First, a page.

In the same vein, the length of stay, which was one of their secondary endpoints, was similar across the three arms. The median length of stay for these not very sick patients with community-acquired pneumonia was 6 days. A patient with CURB-1 pneumonia who is admitted to the hospital would never stay for 6 days unless some social catastrophe prevented the patient's discharge. It would not make sense. If the median length of stay is 6 days, then half the patients were in the hospital longer than that, and so, again, you have to wonder about who they were studying. Some of these patients probably did not have pneumonia, some had bronchitis, some patients never needed to be in the hospital, or certainly would not be in a US hospital, given the low severity of illness.

More Issues

I have no doubt that the authors executed the study very well. They are a well-respected group of investigators. They took on a challenging and difficult question and conducted this study with limited resources. Despite the shortcomings, they executed it well. They even looked at how frequently patients adhered to the strategy that they were assigned. It is a very thought-provoking study, but when it comes down to issues about generalizability and applicability in the United States, we need to be cautious.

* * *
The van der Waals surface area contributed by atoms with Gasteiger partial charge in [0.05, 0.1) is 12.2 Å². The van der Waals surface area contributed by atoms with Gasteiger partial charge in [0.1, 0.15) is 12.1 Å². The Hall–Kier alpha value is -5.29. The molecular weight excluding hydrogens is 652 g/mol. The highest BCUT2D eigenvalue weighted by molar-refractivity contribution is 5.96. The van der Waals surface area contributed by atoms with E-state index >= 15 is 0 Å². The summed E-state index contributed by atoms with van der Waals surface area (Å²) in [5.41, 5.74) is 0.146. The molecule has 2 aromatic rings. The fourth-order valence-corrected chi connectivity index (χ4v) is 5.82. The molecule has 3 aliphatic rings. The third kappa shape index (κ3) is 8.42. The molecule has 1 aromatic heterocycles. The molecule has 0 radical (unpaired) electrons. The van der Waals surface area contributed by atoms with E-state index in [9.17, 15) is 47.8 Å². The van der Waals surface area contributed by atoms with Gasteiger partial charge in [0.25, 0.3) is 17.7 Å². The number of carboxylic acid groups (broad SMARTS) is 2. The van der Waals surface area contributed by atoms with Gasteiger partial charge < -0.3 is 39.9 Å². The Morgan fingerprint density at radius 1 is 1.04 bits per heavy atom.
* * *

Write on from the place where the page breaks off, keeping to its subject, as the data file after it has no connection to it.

Another issue needs to be pointed out. They could not conclusively determine beta-lactam monotherapy noninferiority to fluoroquinolone therapy. In some cases, at the 95% confidence interval, the fluoroquinolone monotherapy may have been associated with some benefits relative to beta-lactam monotherapy. This is a question about statistics and what the threshold for noninferiority should be, or the best way to adjudicate it or to determine it; however, it does raise concerns that we cannot make as strong enough a conclusion from the data as the authors are trying to do.

This is a very thought-provoking article about a very crucial question. I urge you to read and discuss it in journal club with your fellows if you are at an academic program, or simply read it for your own practices. I am sure it will be discussed at guidelines committees at local hospitals.

This is Andy Shorr from Washington, DC.